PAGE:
By Jonathan Higgins / February 7th, 2013
The Oprainfall Origins series is an admittedly modest one. It suggests each of us, as longtime fans of video games, has our one definitive “gateway game,” the one experience that helped us realize how powerful video games were as a medium. I’ve headed up this series since its inception way back in July last year. A handful of my staff have contributed up to this point; when confronted with the task of choosing “the game,” I found it would boil down to a handful of choices…for my peers.
I’ve been here a long while, ladies and gentlemen, and the number one accusation I seem to get from our audience—and from my staff—is that I’m perpetually stuck in the past. I created and headed the Origins series to get everyone at Oprainfall thinking about their roots. But when it comes to how I perceive video games and what motivates me personally as a gamer, that sentiment can only be described as an obsession. To that end, I introduce a series I’m calling MOSAIC.
MOSAIC is a series that analyzes the twenty-or-so “definitive” games in my eyes—the ones I attribute to my obsession with video games as a medium of philosophy, as well as the definitive way to express one’s self. It’s absolutely fascinating to me how the audience can experience the purpose and message of a storyteller more closely and imaginatively in a video game than in any other storytelling medium out there.
Without further ado, ladies and gentlemen, MOSAIC: a journey that shall attempt to answer why I am so “stuck in the past.”
The Time Traveler
I’ve spoken at length about this game elsewhere, but when it comes to the subject of time travel, Final Fantasy Legend III, otherwise known as SaGa 3, is what immediately comes to mind. I played through this game again recently in order to better remember the impact it had upon me so long ago, and it succeeded in teleporting me back to the early nineties, when I first got my hands on it. The game’s themes, much less how it handles time travel, have hardly aged effectively compared to games with a similar premise like Chrono Trigger. But Final Fantasy Legend III was the first time I had ever encountered time travel in a video game.
The Advantages and Limitations of Final Fantasy Legend III
Just taking a look at some of these screenshots, anyone can tell that Final Fantasy Legend III was ultimately a very simple game at heart. It had a basic plotline (send folks into the past to preserve the future) filled with familiar role-playing game tropes when they were just beginning to become tropes. But at the time, I was far too young to realize how familiar these concepts of light and darkness were to the more experienced gamer. Although simple at heart, the story of Final Fantasy Legend III—complete with legendary swords, evil monsters, tragedy, and saving the world…absolutely captivated me.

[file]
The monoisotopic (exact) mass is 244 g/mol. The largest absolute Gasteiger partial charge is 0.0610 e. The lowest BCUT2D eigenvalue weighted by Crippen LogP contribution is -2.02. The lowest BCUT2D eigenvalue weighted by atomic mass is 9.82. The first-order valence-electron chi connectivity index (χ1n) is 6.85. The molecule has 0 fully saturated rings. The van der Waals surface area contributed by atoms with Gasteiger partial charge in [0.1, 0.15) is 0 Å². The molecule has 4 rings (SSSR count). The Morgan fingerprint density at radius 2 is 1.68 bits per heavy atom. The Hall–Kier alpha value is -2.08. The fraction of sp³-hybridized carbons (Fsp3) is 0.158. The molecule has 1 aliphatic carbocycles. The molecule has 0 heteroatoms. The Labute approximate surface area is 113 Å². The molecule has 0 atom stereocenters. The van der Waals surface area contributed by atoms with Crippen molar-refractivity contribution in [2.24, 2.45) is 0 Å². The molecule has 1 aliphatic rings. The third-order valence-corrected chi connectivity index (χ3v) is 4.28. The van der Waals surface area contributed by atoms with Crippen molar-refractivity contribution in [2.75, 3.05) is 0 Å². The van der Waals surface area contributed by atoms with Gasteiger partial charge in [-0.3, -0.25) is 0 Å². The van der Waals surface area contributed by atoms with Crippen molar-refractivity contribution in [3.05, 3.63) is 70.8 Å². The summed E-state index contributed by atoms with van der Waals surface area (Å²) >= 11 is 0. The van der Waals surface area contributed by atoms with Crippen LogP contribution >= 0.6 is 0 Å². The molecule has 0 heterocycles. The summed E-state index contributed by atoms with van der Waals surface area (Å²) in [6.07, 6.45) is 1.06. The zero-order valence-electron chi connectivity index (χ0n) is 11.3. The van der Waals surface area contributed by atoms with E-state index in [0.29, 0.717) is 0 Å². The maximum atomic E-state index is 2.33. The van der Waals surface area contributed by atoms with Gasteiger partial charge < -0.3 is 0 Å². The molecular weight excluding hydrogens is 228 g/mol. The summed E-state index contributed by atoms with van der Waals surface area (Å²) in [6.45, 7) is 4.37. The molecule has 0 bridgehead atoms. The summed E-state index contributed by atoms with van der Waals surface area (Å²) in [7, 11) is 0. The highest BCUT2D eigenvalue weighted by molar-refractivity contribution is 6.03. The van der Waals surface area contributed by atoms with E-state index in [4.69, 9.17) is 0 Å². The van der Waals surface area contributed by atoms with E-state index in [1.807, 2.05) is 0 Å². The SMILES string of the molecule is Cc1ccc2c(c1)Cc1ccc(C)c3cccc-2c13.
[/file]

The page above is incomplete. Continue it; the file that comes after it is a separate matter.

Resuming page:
I know I can’t be alone in this. I know I’ve spoken of music over and over again when it comes to the powerful effect it has on one’s psyche, but…hearing this theme just took me right back. The Talon was the first-ever time machine I controlled as a player. And it’s funny to think, when confronted with naming the Epoch in Chrono Trigger years later, I named it the Talon as an homage to my own gaming past. And when Ayla exclaimed, “Talon has wings!” a little later in the game, my inner child squealed.
A game created for the original Game Boy is functionally limited, but it forces the player to become more imaginative. A young, impressionable mind such as mine began to wonder about certain characters’ backstories and why, exactly, this world needed to be saved. Despite offering a rich cast and the power of time travel, Final Fantasy Legend III didn’t do much to expand upon these people, their lives, or the potential chaos brought about by their actions.
’Tis with that in mind that I approach the DS remake of SaGa 3, exclusive to Japan, with trepidation and curiosity. I’m choosing this MOSAIC series to exclusively announce my intention to do an Import Review and proper analysis of the DS remake of one of my favorite games ever, much like I’ve done with Soma Bringer. I already know the basic story, actions, and strategy present in SaGa 3: Jikuu no Hasha—Shadow or Light because of my love for the original. The DS remake no doubt offers a closer look at the game and its cast. I’m wondering how much of said closer look I’ll understand as someone who was so deeply impacted by the original game.
I wonder how much more story SaGa 3 has left in it, and I wonder what parts the DS remake will choose to elaborate upon. The Game Boy was certainly limited as a platform, but just look at the impact Final Fantasy Adventure had over time. I hope playing through the remake enhances my experience of the original game, unlike a certain…unlike what Sword of Mana did to that game.
The Chrono Trigger